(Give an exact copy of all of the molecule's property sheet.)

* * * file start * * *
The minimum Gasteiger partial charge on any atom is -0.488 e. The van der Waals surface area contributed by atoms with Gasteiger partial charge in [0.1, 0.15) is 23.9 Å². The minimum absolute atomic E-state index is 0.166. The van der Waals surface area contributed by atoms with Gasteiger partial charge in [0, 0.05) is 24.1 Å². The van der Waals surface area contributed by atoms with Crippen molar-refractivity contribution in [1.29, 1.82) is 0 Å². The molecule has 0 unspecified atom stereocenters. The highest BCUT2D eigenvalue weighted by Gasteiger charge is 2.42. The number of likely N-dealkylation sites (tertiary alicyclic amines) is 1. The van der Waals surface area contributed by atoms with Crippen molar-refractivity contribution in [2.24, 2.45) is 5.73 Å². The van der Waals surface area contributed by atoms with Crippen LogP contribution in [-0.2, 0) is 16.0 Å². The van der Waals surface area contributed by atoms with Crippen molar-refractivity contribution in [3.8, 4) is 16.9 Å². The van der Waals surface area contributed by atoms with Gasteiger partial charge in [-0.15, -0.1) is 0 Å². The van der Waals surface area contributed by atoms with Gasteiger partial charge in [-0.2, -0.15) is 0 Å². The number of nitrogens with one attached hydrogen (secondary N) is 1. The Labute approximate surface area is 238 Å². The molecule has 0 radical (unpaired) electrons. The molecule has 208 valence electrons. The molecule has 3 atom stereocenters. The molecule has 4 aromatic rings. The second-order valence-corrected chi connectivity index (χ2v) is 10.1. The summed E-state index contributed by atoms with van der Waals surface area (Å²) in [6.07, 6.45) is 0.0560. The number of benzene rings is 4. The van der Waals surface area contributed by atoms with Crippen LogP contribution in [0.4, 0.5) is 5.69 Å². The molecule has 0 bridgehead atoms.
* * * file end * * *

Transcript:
The minimum Gasteiger partial charge on any atom is -0.488 e. The van der Waals surface area contributed by atoms with Gasteiger partial charge in [0.1, 0.15) is 23.9 Å². The minimum absolute atomic E-state index is 0.166. The van der Waals surface area contributed by atoms with Gasteiger partial charge in [0, 0.05) is 24.1 Å². The van der Waals surface area contributed by atoms with Crippen molar-refractivity contribution in [1.29, 1.82) is 0 Å². The molecule has 0 unspecified atom stereocenters. The highest BCUT2D eigenvalue weighted by Gasteiger charge is 2.42. The number of likely N-dealkylation sites (tertiary alicyclic amines) is 1. The van der Waals surface area contributed by atoms with Crippen molar-refractivity contribution in [2.24, 2.45) is 5.73 Å². The van der Waals surface area contributed by atoms with Crippen LogP contribution in [-0.2, 0) is 16.0 Å². The van der Waals surface area contributed by atoms with Crippen molar-refractivity contribution in [3.8, 4) is 16.9 Å². The van der Waals surface area contributed by atoms with Gasteiger partial charge in [-0.15, -0.1) is 0 Å². The van der Waals surface area contributed by atoms with Gasteiger partial charge in [-0.2, -0.15) is 0 Å². The number of nitrogens with one attached hydrogen (secondary N) is 1. The Labute approximate surface area is 238 Å². The molecule has 0 radical (unpaired) electrons. The molecule has 208 valence electrons. The molecule has 3 atom stereocenters. The molecule has 4 aromatic rings. The second-order valence-corrected chi connectivity index (χ2v) is 10.1. The summed E-state index contributed by atoms with van der Waals surface area (Å²) in [6.07, 6.45) is 0.0560. The number of benzene rings is 4. The van der Waals surface area contributed by atoms with Crippen LogP contribution in [0.4, 0.5) is 5.69 Å². The molecule has 0 bridgehead atoms.